Positively priming others means using your words and tone of voice to influence them towards a mutually beneficial goal. As long as you’re helping them, it’s positive priming.
I recently read some exciting research: a study of Harvard men showed that those with loving mothers made on average $70,000 more per year than their counterparts (25 years after Harvard). Isn’t that interesting? It used to be widely accepted that fathers were the most significant influence in men’s careers, and they probably still are important, but this study is fascinating. What researchers discovered is that if you give your children emotional support and continuous love, helping them build strengths, build confidence and achieve success, you are priming them for the rest of their lives
In my book, Energize, I talk about an Israeli army officer training situation where leaders primed the trainers by telling them which of the students were average performers, high performers, and of unknown competence. The students had been randomly placed in these categories, but the officers didn’t know that. At the end of the training, the students who had been identified as high performers ended up being the top of the class.
It’s called the chameleon effect: people adjust their behavior to fit expectations. You can prime people with your words, tone of voice, mannerisms, and actions. What you tell yourself about the people that you work with (or that you live with) affects the opportunities you give them and the way you treat them, thereby priming them either negatively or positively.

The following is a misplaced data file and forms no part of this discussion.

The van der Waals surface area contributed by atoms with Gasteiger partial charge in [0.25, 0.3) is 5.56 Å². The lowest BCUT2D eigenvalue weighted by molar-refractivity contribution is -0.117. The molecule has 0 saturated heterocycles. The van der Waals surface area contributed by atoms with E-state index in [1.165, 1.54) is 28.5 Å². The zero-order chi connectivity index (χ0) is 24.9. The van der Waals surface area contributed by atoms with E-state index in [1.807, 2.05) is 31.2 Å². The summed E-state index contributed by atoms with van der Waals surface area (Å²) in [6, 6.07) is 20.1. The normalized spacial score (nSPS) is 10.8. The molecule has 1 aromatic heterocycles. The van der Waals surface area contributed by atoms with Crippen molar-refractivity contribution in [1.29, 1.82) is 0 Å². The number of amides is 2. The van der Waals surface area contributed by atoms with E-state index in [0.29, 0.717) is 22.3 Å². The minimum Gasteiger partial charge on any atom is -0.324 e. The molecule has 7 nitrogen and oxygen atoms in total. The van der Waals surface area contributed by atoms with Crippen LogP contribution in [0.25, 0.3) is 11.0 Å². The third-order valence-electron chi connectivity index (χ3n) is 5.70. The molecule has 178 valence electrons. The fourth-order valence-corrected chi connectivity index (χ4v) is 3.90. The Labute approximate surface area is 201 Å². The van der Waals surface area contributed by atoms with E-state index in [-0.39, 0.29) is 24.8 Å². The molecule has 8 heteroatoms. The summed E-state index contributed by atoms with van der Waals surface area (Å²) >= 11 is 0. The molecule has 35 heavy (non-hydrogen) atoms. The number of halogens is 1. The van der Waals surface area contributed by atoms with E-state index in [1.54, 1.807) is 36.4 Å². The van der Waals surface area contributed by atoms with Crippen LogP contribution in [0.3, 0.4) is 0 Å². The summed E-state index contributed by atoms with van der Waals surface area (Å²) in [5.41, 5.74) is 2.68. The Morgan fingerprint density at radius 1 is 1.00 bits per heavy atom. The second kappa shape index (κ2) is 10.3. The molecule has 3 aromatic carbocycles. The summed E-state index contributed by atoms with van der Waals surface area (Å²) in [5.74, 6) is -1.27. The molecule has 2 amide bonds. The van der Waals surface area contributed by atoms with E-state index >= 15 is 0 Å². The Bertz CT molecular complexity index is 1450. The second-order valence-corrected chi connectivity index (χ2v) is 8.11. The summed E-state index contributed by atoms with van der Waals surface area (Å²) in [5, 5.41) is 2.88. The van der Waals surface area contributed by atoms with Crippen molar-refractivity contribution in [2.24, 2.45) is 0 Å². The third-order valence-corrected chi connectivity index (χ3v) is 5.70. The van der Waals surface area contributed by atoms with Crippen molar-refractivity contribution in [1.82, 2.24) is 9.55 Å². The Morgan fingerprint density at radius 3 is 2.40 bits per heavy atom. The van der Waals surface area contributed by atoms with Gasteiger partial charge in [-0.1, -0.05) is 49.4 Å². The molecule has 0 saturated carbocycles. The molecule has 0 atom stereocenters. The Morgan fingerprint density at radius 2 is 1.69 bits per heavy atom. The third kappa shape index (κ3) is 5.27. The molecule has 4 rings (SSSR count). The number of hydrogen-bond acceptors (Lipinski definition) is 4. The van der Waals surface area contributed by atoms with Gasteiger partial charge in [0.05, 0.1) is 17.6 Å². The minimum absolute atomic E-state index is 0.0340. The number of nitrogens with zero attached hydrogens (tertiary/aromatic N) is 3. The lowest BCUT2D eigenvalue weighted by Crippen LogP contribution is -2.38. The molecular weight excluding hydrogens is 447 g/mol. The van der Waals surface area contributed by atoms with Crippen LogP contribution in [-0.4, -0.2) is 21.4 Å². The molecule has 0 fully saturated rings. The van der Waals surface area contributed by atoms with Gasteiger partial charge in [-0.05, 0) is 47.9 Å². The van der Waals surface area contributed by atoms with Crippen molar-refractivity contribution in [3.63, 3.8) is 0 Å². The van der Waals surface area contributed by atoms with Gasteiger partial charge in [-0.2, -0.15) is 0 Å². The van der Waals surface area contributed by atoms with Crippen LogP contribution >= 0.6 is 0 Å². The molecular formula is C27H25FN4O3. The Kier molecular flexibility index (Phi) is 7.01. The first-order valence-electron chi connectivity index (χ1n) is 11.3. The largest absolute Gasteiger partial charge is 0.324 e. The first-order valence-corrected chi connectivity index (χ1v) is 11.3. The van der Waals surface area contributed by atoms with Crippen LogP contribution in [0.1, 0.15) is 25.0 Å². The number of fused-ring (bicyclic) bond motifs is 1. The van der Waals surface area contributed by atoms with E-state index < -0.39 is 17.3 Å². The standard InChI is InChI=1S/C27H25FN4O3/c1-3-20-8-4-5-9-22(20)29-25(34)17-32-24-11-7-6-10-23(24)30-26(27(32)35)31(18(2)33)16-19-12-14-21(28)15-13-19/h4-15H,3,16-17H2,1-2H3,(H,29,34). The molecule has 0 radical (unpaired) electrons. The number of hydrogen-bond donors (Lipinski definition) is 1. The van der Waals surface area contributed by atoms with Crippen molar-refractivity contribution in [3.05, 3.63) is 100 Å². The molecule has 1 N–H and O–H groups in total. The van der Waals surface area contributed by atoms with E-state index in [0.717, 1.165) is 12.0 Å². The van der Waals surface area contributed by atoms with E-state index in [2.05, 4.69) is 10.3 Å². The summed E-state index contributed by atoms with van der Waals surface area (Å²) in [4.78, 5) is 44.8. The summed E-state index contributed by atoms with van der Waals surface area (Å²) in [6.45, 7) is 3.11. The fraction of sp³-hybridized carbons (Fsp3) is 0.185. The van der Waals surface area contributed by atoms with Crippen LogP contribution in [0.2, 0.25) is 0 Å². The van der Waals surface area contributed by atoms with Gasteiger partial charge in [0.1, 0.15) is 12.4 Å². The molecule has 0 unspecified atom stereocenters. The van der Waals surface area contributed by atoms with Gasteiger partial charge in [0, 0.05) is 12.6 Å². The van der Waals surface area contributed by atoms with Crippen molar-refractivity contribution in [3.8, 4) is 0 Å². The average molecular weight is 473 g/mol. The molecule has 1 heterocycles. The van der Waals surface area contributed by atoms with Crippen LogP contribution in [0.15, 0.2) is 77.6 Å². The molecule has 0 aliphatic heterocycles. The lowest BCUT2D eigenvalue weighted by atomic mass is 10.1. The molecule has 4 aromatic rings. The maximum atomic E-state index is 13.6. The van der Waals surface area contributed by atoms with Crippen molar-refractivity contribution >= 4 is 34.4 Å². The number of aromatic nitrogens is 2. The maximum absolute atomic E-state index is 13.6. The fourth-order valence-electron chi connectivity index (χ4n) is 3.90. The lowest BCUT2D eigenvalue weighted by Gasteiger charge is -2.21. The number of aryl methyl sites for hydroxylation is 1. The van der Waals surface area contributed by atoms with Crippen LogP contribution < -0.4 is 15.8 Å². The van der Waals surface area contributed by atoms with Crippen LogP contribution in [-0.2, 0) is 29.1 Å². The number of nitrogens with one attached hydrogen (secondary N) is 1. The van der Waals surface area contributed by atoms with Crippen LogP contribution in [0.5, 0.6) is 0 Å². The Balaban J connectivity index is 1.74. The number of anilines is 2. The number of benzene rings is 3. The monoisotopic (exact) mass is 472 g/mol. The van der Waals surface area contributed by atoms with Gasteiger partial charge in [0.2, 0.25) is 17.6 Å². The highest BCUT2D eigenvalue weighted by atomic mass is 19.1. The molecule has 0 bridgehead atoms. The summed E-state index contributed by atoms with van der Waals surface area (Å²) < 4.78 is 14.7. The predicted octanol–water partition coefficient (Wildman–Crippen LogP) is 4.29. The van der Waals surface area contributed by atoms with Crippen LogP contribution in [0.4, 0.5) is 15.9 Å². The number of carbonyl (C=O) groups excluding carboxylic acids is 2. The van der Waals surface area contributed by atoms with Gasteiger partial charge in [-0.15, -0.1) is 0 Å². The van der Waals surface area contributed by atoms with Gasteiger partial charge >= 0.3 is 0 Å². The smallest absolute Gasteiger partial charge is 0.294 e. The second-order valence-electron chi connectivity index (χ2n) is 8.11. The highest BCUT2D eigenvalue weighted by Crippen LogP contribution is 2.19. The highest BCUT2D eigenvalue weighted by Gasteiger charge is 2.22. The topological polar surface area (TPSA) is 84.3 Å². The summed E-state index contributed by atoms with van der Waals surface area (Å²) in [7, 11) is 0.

I bet you’ve had the experience where your boss came into the office with a grumpy look, and you got worried about your standing with him or her. That expression primed you. It could have just been indigestion or bad traffic, but it still affected you.
What kind of effect do you want to have on those around you?
Here is the single most effective way to make yourself better at positive priming: Before you meet with someone, think about what you like about them and that will literally change your biochemistry, as well as positively affect your interaction with him or her.
Another great tool is positive reframes. These are particularly helpful when you have to deliver a negative message or you need to motivate people. Start by thinking about what you need done, then consider what’s in it for that person, and frame it in a positive way. For example, if your kids don’t want to go to bed the temptation is to yell at them. Rarely do they look at you and say, “You’re right. I’m sorry. I’ll go to bed now.” A positive reframe in this situation could be saying, “Tomorrow is going to be a very exciting day and I want to make sure you’re rested, so let’s go read a book and get some good sleep.” It’s amazing what a difference it makes.
Here are a few ways to start the process of Priming Others:
- Determine who would you like to positively prime in your life and why.
- Identify what is good about this person and how can you help them be more successful in that area.
- Pick a few days this next week to positively prime them during your interactions.
I hope these ideas have been helpful or insightful. Now get out there and spread a little positivity! And I’d love to hear from you: Tell me how you positively prime others by commenting below or connecting with me on social media.